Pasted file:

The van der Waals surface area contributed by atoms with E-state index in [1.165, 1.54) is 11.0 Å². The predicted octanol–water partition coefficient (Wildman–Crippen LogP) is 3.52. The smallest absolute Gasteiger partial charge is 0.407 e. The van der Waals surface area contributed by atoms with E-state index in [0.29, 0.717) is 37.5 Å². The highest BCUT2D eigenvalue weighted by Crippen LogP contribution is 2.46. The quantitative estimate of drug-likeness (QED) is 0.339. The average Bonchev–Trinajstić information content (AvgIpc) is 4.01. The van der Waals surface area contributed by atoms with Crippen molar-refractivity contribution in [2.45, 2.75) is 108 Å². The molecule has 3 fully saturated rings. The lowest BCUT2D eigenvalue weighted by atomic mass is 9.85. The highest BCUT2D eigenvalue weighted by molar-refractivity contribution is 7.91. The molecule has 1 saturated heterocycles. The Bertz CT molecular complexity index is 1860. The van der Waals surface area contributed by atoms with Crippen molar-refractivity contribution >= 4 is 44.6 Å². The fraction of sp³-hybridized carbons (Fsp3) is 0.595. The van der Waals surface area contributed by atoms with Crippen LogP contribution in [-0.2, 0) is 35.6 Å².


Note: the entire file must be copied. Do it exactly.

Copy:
The van der Waals surface area contributed by atoms with E-state index in [1.165, 1.54) is 11.0 Å². The predicted octanol–water partition coefficient (Wildman–Crippen LogP) is 3.52. The smallest absolute Gasteiger partial charge is 0.407 e. The van der Waals surface area contributed by atoms with E-state index in [0.29, 0.717) is 37.5 Å². The highest BCUT2D eigenvalue weighted by Crippen LogP contribution is 2.46. The quantitative estimate of drug-likeness (QED) is 0.339. The average Bonchev–Trinajstić information content (AvgIpc) is 4.01. The van der Waals surface area contributed by atoms with Crippen molar-refractivity contribution in [2.45, 2.75) is 108 Å². The molecule has 3 fully saturated rings. The lowest BCUT2D eigenvalue weighted by atomic mass is 9.85. The highest BCUT2D eigenvalue weighted by molar-refractivity contribution is 7.91. The molecule has 1 saturated heterocycles. The Bertz CT molecular complexity index is 1860. The van der Waals surface area contributed by atoms with Crippen molar-refractivity contribution >= 4 is 44.6 Å². The fraction of sp³-hybridized carbons (Fsp3) is 0.595. The van der Waals surface area contributed by atoms with Crippen LogP contribution in [-0.2, 0) is 35.6 Å².